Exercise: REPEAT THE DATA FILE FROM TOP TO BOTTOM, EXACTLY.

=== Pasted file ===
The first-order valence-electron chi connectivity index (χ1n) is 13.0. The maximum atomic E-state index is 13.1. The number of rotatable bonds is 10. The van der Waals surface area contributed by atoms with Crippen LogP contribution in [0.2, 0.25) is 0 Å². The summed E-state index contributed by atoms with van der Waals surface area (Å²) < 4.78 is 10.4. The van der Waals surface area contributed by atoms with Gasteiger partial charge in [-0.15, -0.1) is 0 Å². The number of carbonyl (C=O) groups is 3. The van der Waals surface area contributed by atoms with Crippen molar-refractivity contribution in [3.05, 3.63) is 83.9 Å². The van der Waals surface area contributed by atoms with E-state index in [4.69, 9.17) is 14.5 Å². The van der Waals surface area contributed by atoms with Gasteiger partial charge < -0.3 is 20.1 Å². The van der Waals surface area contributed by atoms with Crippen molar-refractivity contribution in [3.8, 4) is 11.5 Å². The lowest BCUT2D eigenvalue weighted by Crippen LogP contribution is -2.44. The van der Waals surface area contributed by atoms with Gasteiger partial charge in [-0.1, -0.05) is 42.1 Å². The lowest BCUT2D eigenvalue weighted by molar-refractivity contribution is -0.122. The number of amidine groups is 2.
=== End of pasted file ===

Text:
The first-order valence-electron chi connectivity index (χ1n) is 13.0. The maximum atomic E-state index is 13.1. The number of rotatable bonds is 10. The van der Waals surface area contributed by atoms with Crippen LogP contribution in [0.2, 0.25) is 0 Å². The summed E-state index contributed by atoms with van der Waals surface area (Å²) < 4.78 is 10.4. The van der Waals surface area contributed by atoms with Gasteiger partial charge in [-0.15, -0.1) is 0 Å². The number of carbonyl (C=O) groups is 3. The van der Waals surface area contributed by atoms with Crippen molar-refractivity contribution in [3.05, 3.63) is 83.9 Å². The van der Waals surface area contributed by atoms with E-state index in [4.69, 9.17) is 14.5 Å². The van der Waals surface area contributed by atoms with Gasteiger partial charge < -0.3 is 20.1 Å². The van der Waals surface area contributed by atoms with Crippen molar-refractivity contribution in [3.8, 4) is 11.5 Å². The lowest BCUT2D eigenvalue weighted by Crippen LogP contribution is -2.44. The van der Waals surface area contributed by atoms with Gasteiger partial charge in [-0.1, -0.05) is 42.1 Å². The lowest BCUT2D eigenvalue weighted by molar-refractivity contribution is -0.122. The number of amidine groups is 2.